49 Standard deviation SDs are like measurement units on a ruler Any quantitative variable can be converted into “standardized” unitsThese are often called z-scores and are denoted by the letter zImportant formulaExampleACT versus SAT scoresWhich is more impressiveA 1340 on the SAT, or a 32 on the ACT?
50 The normal curveWhen histogram looks like a bell-shaped curve, z-scores are associated with percentagesThe percentage of the data in between two different z-score values equals the area under the normal curve in between the two z-score valuesA bit of notation here.N(, ) is short hand for writing normal curve with mean and standard deviation (get used to this notation as it will be used fairly regularly through out the course)
53 Properties of normal curve In the Normal distribution with mean and standard deviation :68% of the observations fall within 1 of 95% of the observations fall within 2 s of 99.7% of the observations fall within 3 s of By remembering these numbers, you can think about Normal curves without constantly making detailed calculations
54 Properties of normal curves For a N(0,1) the following holds
55 IQ A person is considered to have mental retardation when IQ is below 70Significant limitations exist in two or more adaptive skill areasCondition is present from childhoodWhat percentage of people have IQ that meet the first criterion of mental retardation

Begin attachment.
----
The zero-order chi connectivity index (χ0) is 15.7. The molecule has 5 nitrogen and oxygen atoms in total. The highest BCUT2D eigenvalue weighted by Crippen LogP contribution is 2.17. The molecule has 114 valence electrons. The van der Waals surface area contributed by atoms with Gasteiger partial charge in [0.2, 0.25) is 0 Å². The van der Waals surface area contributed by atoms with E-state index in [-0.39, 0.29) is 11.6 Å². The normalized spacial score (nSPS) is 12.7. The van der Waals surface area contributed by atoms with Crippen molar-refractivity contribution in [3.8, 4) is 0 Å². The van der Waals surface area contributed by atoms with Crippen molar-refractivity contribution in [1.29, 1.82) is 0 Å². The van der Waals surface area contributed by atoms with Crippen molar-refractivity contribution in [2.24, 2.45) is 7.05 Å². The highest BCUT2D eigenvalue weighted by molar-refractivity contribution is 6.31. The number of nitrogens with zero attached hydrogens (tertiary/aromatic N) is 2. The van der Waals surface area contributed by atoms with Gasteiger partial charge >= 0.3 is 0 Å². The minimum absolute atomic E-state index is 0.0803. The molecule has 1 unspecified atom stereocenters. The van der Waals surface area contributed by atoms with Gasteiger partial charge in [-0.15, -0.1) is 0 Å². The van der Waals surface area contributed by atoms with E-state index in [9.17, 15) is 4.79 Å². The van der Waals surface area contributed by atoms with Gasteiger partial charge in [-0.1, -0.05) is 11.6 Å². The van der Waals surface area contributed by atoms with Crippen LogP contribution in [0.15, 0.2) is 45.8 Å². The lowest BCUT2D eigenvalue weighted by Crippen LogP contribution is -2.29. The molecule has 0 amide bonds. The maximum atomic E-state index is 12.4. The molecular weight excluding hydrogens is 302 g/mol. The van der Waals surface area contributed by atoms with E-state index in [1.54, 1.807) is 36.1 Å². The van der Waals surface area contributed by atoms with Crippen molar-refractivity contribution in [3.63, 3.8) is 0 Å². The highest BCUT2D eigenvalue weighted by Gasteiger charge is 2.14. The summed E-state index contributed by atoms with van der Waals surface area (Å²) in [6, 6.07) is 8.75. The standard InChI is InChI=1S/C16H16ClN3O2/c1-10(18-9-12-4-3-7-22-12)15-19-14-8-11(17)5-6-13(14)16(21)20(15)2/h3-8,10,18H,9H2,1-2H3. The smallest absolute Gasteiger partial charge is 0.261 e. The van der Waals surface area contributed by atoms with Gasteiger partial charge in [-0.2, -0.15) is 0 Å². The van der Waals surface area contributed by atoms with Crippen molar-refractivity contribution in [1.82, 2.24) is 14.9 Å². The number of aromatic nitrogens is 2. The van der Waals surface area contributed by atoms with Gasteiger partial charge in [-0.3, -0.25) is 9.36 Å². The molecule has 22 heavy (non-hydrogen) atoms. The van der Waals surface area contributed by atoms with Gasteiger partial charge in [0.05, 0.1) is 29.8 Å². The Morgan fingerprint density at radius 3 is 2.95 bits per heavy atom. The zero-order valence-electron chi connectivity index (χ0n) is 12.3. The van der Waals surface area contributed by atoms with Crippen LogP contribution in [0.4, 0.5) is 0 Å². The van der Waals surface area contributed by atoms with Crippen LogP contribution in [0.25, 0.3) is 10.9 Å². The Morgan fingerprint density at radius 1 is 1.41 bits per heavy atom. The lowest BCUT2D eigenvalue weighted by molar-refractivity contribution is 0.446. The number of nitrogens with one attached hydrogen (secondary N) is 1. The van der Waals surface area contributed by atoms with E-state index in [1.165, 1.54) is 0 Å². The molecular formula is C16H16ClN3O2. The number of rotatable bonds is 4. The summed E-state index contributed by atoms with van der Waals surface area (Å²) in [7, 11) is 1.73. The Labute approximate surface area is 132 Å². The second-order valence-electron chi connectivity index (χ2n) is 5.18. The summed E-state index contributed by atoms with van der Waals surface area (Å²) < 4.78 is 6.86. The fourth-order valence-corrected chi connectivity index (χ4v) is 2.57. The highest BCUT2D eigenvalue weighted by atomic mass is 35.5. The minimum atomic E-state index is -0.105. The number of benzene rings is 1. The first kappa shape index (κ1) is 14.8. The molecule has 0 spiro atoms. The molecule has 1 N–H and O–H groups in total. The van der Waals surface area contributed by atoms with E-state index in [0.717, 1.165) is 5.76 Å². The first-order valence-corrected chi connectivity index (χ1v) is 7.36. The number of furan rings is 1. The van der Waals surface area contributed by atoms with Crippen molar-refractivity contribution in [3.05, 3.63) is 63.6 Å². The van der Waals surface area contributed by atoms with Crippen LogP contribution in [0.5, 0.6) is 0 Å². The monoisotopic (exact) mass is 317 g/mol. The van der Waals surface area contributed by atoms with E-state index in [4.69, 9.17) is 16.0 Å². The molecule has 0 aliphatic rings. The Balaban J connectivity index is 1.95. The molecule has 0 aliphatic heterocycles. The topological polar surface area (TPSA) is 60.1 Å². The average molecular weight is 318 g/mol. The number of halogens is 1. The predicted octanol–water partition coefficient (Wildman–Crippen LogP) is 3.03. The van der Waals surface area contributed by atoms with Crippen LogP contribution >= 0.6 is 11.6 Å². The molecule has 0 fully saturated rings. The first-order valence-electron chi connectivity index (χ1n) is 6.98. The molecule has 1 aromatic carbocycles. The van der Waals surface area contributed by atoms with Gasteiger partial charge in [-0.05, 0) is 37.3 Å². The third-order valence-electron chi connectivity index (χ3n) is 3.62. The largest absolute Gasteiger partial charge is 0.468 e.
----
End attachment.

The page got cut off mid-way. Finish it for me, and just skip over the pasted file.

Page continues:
56 IQ A histogram of all people’s IQ scores has a μ=100 and a σ=16 How to get % of people with IQ < 70
57 More IQReggie Jackson, one of the greatest baseball players ever, has an IQ of What percentage of people have bigger IQs than Reggie?Marilyn vos Savant, self-proclaimed smartest person in the world, has a reported IQ of What percentage of people have IQ scores smaller than Marilyn’s score?Mensa is a society for “intelligent people.” To qualify for Mensa, one needs to be in at least the upper 2% of the population in IQ score. What is the score needed to qualify for Mensa?
58 Checking if data follow normal curve Look for symmetric histogramA different method is a normal probability plot. When normal curve is a good fit, points fall on a nearly straight line
59 Measurement error Measurement error model Outliers Measurement = truth + chance errorOutliersBias effects all measurements in the same wayMeasurement = truth + bias + chance errorOften we assume that the chance error follows a normal curve that is centered at 0